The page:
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 Three more young Ahwazis tortured to death by Iranian regime personnel as protests escalate  

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The Iranian regime’s infamous intelligence and security services have stepped up their arrests and killings of young Ahwazi Arab protesters, some of them children, at the regime’s torture centres throughout the Ahwaz region in the south and southwest Iran.

 As protests escalate across the country, the regime is intensifying its already brutal abuse of Ahwazis and other ethnic minorities, detaining thousands in mass arrests, with deaths under torture also rising.

 Two of the latest victims were 23-year-old Ali Bawi and 18-year-old Mahdi Farhani. According to Ahwaz Human Rights Organisation(AHRO), Mahdi was killed under torture in a regime prison on Sunday, 23 October, two weeks after his arrest. His body was handed over to his brother the day after his death, with regime security officers ordering him to organise a quick burial without any other mourners; failure to comply with these orders would see Mahdi’s brother and other family members punished.

 Also on Monday, 24 October, the body of Ali Bawi from Khalafieh city was pulled from the Jarahi river which flows through the city, with marks left by torture visible all over his body. Witnesses confirmed that the youth had been arrested by regime security forces for writing anti-regime graffiti on a wall during protests. The regime routinely throws victims’ bodies into the river as a means of threatening the public.

 Ali’s parents angrily dismissed the regime’s claims that he fell into the river and drowned, saying that the regime is treating them with contempt as though they were stupid, and that his smashed teeth and broken nose, along with the heavy bruising and scars from beating and whipping all over his body, including horrific swelling around his groin, showed very clearly how he had died.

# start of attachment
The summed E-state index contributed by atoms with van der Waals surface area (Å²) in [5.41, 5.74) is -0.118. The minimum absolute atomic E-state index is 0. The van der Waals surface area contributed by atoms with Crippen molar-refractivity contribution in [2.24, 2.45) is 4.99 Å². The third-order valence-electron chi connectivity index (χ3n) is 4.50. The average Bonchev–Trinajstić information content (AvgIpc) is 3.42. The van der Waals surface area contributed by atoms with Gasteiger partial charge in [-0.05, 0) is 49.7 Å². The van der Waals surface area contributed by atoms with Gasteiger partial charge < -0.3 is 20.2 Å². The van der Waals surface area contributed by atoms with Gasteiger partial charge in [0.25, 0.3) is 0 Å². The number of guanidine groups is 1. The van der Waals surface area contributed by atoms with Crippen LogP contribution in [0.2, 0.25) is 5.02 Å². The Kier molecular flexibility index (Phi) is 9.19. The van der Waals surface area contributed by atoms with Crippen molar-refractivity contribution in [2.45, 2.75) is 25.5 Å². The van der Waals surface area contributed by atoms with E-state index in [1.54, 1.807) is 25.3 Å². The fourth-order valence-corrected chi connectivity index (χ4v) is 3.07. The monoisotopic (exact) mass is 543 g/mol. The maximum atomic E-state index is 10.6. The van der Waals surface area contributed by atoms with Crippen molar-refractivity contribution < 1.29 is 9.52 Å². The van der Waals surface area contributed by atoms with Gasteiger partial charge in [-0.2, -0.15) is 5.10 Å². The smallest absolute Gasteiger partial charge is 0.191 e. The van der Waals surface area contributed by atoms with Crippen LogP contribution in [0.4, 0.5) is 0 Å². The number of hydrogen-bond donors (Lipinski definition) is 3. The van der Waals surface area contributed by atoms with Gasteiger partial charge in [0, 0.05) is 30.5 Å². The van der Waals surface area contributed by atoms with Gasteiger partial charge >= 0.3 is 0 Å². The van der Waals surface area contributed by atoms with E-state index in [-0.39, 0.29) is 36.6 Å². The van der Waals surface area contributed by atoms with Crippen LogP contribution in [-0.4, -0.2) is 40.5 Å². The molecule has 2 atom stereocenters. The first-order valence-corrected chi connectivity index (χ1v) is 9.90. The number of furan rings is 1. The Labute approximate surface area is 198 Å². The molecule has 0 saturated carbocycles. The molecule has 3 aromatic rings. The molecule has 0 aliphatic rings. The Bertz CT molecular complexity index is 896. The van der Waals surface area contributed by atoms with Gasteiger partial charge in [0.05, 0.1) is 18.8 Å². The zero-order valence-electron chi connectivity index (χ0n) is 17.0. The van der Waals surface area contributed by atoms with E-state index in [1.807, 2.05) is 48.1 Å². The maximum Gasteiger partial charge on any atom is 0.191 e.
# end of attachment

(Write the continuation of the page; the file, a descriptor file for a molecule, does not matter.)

His family members further added that the water levels in the Jarahi river, drastically reduced by the regime’s upstream damming and river-diversion program, mean that even a child learning to swim wouldn’t drown there, while Ali was an expert swimmer who swam at a competitive level.

 The mutilated body of another Ahwazi protester, 20-year-old Ali Bani Asad, was returned to his family by regime security forces last week, a couple of days after he was arrested. His ribs had been smashed, and his nose pulverised during his torture. As with Mahdi Farhani, Ali Bani Asad’s body was returned to his family on condition that they guaranteed they would hold no mourning rituals or funeral service.

 The recent spate of killings is an escalation of the regime’s usual murderous brutality against Ahwazi Arabs and other ethnic minorities in Iran, in an effort to deter them from participating in the protests which have unsettled the regime leadership, through stepping up the terror and persecution against them.

 The first Ahwazi victim of regime reprisals in the latest protests was 32-year-old Emad Haidari, a former political prisoner from Ahwaz’s Malashiyah district in the regional capital, Ahwaz city. Haidari was arrested a few weeks ago, on charges of making contact with Ahwazi rights groups in exile and of distributing VPN details among young Ahwazi social media activists to enable them to break the internet blackout imposed by the regime since the start of the protests. His tortured body was returned to his family a few days afterwards.